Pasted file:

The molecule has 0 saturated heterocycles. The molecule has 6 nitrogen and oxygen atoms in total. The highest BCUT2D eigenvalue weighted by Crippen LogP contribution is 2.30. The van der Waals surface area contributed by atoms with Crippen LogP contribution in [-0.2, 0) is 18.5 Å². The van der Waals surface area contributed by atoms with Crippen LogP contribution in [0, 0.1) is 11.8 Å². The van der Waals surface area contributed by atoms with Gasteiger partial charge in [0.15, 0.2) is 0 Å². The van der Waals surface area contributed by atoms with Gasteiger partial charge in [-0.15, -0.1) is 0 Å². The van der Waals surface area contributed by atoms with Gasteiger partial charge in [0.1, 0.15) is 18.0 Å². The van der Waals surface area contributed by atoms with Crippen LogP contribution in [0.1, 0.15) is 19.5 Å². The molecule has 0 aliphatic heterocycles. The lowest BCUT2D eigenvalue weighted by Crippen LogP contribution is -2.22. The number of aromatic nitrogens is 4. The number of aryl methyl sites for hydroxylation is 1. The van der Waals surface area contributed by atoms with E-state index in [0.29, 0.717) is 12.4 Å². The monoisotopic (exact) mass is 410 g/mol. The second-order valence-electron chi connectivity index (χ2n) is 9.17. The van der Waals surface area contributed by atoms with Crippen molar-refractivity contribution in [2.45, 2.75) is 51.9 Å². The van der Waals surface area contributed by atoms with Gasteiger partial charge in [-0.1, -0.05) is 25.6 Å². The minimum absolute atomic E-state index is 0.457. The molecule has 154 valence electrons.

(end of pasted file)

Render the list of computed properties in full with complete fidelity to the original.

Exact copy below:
The molecule has 0 saturated heterocycles. The molecule has 6 nitrogen and oxygen atoms in total. The highest BCUT2D eigenvalue weighted by Crippen LogP contribution is 2.30. The van der Waals surface area contributed by atoms with Crippen LogP contribution in [-0.2, 0) is 18.5 Å². The van der Waals surface area contributed by atoms with Crippen LogP contribution in [0, 0.1) is 11.8 Å². The van der Waals surface area contributed by atoms with Gasteiger partial charge in [0.15, 0.2) is 0 Å². The van der Waals surface area contributed by atoms with Gasteiger partial charge in [-0.15, -0.1) is 0 Å². The van der Waals surface area contributed by atoms with Gasteiger partial charge in [0.1, 0.15) is 18.0 Å². The van der Waals surface area contributed by atoms with Crippen LogP contribution in [0.1, 0.15) is 19.5 Å². The molecule has 0 aliphatic heterocycles. The lowest BCUT2D eigenvalue weighted by Crippen LogP contribution is -2.22. The number of aromatic nitrogens is 4. The number of aryl methyl sites for hydroxylation is 1. The van der Waals surface area contributed by atoms with E-state index in [0.29, 0.717) is 12.4 Å². The monoisotopic (exact) mass is 410 g/mol. The second-order valence-electron chi connectivity index (χ2n) is 9.17. The van der Waals surface area contributed by atoms with Crippen molar-refractivity contribution in [2.45, 2.75) is 51.9 Å². The van der Waals surface area contributed by atoms with Gasteiger partial charge in [-0.1, -0.05) is 25.6 Å². The minimum absolute atomic E-state index is 0.457. The molecule has 154 valence electrons.